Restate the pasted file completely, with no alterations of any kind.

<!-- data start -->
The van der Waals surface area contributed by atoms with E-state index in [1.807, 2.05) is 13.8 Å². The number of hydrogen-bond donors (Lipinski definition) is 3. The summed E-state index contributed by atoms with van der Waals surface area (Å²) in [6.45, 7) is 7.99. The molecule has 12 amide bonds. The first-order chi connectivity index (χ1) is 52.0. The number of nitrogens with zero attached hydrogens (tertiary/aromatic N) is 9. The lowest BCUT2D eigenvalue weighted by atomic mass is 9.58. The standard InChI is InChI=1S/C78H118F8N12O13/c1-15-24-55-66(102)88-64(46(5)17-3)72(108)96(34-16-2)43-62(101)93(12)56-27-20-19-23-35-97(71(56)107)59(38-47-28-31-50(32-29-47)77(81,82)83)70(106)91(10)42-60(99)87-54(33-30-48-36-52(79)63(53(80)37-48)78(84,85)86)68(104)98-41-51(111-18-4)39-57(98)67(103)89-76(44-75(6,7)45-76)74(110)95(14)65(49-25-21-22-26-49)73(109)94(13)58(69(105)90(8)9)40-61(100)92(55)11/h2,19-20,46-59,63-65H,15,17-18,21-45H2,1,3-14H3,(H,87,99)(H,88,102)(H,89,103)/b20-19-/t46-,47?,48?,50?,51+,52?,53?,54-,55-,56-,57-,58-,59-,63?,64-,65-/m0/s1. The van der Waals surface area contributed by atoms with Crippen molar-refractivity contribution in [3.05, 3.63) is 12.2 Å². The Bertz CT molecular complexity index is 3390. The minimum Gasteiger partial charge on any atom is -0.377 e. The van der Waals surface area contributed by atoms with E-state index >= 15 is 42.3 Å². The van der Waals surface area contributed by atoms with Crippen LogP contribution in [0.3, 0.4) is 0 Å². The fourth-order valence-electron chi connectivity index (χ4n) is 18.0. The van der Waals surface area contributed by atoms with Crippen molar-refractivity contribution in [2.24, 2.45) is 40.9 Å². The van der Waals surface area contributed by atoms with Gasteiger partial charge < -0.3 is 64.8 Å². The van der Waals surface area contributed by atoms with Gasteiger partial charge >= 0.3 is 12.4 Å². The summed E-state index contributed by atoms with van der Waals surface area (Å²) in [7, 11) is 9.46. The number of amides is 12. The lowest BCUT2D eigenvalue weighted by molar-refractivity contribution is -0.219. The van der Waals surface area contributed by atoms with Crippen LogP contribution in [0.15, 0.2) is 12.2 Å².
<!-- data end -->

The van der Waals surface area contributed by atoms with E-state index in [1.807, 2.05) is 13.8 Å². The number of hydrogen-bond donors (Lipinski definition) is 3. The summed E-state index contributed by atoms with van der Waals surface area (Å²) in [6.45, 7) is 7.99. The molecule has 12 amide bonds. The first-order chi connectivity index (χ1) is 52.0. The number of nitrogens with zero attached hydrogens (tertiary/aromatic N) is 9. The lowest BCUT2D eigenvalue weighted by atomic mass is 9.58. The standard InChI is InChI=1S/C78H118F8N12O13/c1-15-24-55-66(102)88-64(46(5)17-3)72(108)96(34-16-2)43-62(101)93(12)56-27-20-19-23-35-97(71(56)107)59(38-47-28-31-50(32-29-47)77(81,82)83)70(106)91(10)42-60(99)87-54(33-30-48-36-52(79)63(53(80)37-48)78(84,85)86)68(104)98-41-51(111-18-4)39-57(98)67(103)89-76(44-75(6,7)45-76)74(110)95(14)65(49-25-21-22-26-49)73(109)94(13)58(69(105)90(8)9)40-61(100)92(55)11/h2,19-20,46-59,63-65H,15,17-18,21-45H2,1,3-14H3,(H,87,99)(H,88,102)(H,89,103)/b20-19-/t46-,47?,48?,50?,51+,52?,53?,54-,55-,56-,57-,58-,59-,63?,64-,65-/m0/s1. The van der Waals surface area contributed by atoms with Crippen molar-refractivity contribution in [3.05, 3.63) is 12.2 Å². The Bertz CT molecular complexity index is 3390. The minimum Gasteiger partial charge on any atom is -0.377 e. The van der Waals surface area contributed by atoms with E-state index >= 15 is 42.3 Å². The van der Waals surface area contributed by atoms with Crippen LogP contribution in [0.3, 0.4) is 0 Å². The fourth-order valence-electron chi connectivity index (χ4n) is 18.0. The van der Waals surface area contributed by atoms with Crippen molar-refractivity contribution in [2.24, 2.45) is 40.9 Å². The van der Waals surface area contributed by atoms with Gasteiger partial charge < -0.3 is 64.8 Å². The van der Waals surface area contributed by atoms with Gasteiger partial charge >= 0.3 is 12.4 Å². The summed E-state index contributed by atoms with van der Waals surface area (Å²) in [7, 11) is 9.46. The number of amides is 12. The lowest BCUT2D eigenvalue weighted by molar-refractivity contribution is -0.219. The van der Waals surface area contributed by atoms with Crippen LogP contribution in [0.15, 0.2) is 12.2 Å².